In Egypt’s first trial of a member of former president Hosni Mubarak’s regime, former interior minister Habib al-Adly (pictured) pleaded not guilty to corruption Saturday.
AFP - Egypt's once feared former interior minister Habib al-Adly pleaded not guilty to corruption charges on Saturday, in the first trial of a member of ousted president Hosni Mubarak's regime.
Standing in the dock and dressed in white prison clothes, Adly denied accusations of money laundering and unlawful acquisition of public money.
Ashraf Khalil reports for France 24 from Cairo, Egypt
"It didn't happen," he said twice, in a calm tone.
Throughout the trial, dozens stood outside the Cairo criminal court to demand the death penalty for Adly, whose forces have long been accused by rights groups of torture.
Riot police surrounded the courthouse in the Tagammu Khames suburb and three army tanks were positioned at the entrance ahead of the high profile trial.
"The people want the execution of the murderer," the protesters chanted, as others held banners depicting Adly with a noose around his neck.
The corruption case against Adly has fallen short of demands of some pro-democracy activists who want to see him tried for human rights abuses.
The former minister is currently being investigated for ordering the shooting of protesters with live bullets during 18 days of riots that brought down Mubarak.
Shortly after the start of the hearing, Judge Al-Mohammadi Qunsua adjourned the session to April 2, after a heated exchange between the defence team and civil society lawyers attending the trial.
Defence lawyer Mohammed Yussef Manaa had asked for more time to study the documents of the case, and refused to comment after the trial.
Qunsua said Adly had used his position as a public servant to sell land to a contractor doing work for the interior ministry, in a deal worth 4.8 million Egyptian pounds (around $813,000).
A look back at Hosni Mubarak's 30 years in power
A school picture of a young Mohammed Hosni Mubarak as a student at Egypt’s military academy (photo credits: AFP).
Then vice president Hosni Mubarak with late Egyptian president Anwar Sadat at a military parade in 1981, the year Sadat was assassinated.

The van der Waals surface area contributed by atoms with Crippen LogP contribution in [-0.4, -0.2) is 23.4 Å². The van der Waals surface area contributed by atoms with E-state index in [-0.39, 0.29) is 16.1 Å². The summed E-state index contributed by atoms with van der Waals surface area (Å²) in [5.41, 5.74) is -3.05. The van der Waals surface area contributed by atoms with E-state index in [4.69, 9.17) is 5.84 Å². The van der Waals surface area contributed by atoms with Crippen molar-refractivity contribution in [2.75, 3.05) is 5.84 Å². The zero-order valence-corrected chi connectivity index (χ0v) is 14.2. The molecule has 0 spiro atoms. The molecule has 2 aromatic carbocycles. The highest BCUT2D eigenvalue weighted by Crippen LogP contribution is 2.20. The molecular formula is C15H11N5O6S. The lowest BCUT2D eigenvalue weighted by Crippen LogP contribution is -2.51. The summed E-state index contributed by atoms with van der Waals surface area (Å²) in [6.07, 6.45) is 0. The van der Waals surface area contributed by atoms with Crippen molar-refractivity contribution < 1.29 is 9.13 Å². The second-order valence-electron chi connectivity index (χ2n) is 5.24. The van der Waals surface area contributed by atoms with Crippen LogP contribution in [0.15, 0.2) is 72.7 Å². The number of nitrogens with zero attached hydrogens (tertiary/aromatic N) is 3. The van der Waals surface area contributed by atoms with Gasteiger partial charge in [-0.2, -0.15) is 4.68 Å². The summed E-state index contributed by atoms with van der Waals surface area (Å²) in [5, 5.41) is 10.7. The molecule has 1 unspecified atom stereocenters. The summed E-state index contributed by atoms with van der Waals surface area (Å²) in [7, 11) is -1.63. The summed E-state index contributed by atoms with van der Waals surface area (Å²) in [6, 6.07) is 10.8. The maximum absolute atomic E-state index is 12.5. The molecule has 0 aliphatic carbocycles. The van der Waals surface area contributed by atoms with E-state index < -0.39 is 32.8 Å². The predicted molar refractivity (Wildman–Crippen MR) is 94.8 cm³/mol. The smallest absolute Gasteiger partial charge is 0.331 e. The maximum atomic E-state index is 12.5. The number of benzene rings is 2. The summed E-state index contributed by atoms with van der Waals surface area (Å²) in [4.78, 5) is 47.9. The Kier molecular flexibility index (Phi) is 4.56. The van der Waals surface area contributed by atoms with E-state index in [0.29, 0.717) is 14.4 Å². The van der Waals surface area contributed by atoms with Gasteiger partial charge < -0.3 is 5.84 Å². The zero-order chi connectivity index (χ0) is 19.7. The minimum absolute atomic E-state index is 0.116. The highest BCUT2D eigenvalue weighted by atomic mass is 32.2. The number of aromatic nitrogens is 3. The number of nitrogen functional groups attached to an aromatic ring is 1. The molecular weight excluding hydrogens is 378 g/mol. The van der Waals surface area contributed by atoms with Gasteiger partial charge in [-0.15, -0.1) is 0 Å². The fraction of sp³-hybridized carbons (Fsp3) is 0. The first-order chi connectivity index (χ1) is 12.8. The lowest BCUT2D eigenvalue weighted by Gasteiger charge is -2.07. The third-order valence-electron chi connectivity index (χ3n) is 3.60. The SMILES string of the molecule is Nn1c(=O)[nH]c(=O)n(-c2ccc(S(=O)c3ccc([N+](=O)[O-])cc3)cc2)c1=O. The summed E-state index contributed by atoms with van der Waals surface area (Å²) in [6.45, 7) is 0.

Palestinian leader Yasser Arafat (far right) looks on as former US president Bill Clinton, King Abdullah II of Jordan, Hosni Mubarak, and former Israeli premier Yitzhak Rabin (right to left) fix their ties before signing the West Bank agreement in 1995.
Former US president George W. Bush walks with counterpart Hosni Mubarak in 2002, following morning meetings at Camp David in Maryland.
Mubarak welcomed French President Nicolas Sarkozy at the Egyptian resort town of Sharm el-Sheikh in January 2009 to discuss how to end the Israeli bombing of Gaza that began in December 2008.
Mubarak, Israeli premier Benjamin Netanyahu, US President Barack Obama, Palestinian Authority leader Mahmoud Abbas and King Abdullah II of Jordan (left to right) walk to the East Room of the White House in September 2010.
Ibrahim Bassiuni, a civil society lawyer volunteering for the prosecution, called on Qunsua to allow television cameras into the courtroom.
"It is the public's right to see this murderer standing in the dock," he said.
Bassiuni also said money recovered from Adly's alleged illegal deals "should be handed to the martyrs of the revolution."
Adly was arrested last month as part of a sweeping corruption investigation by the new authorities, along with several former ministers and senior members of Mubarak's National Democratic Party.
Mubarak, 82, resigned on February 11, handing power to a military council that pledged to pave the way for a free democratic system and bring to justice those found guilty of abuses.
The nationwide riots, that erupted on January 25 and saw bloody clashes between protesters and Adly's security forces, left at least 384 people dead and over 6,000 injured, while scores were detained.
A few days into the protests, police disappeared from the streets, sparking accusations that Adly had deliberately sought to sow disorder.
On Friday, Egypt's newly appointed Prime Minister Essam Sharaf vowed to respond to demands for democratic change as he addressed thousands of protesters in Cairo's Tahrir Square.
His speech was interrupted as protesters demanded the abolition of the dreaded state security apparatus, a branch of the interior ministry accused by rights groups of crushing dissent through torture.
"I pray that Egypt will be a free country and that its security apparatus will serve the citizens," Sharaf said.
At least four people were wounded, one critically, a security official told AFP, before troops intervened to end the clashes.
Date created : 2011-03-05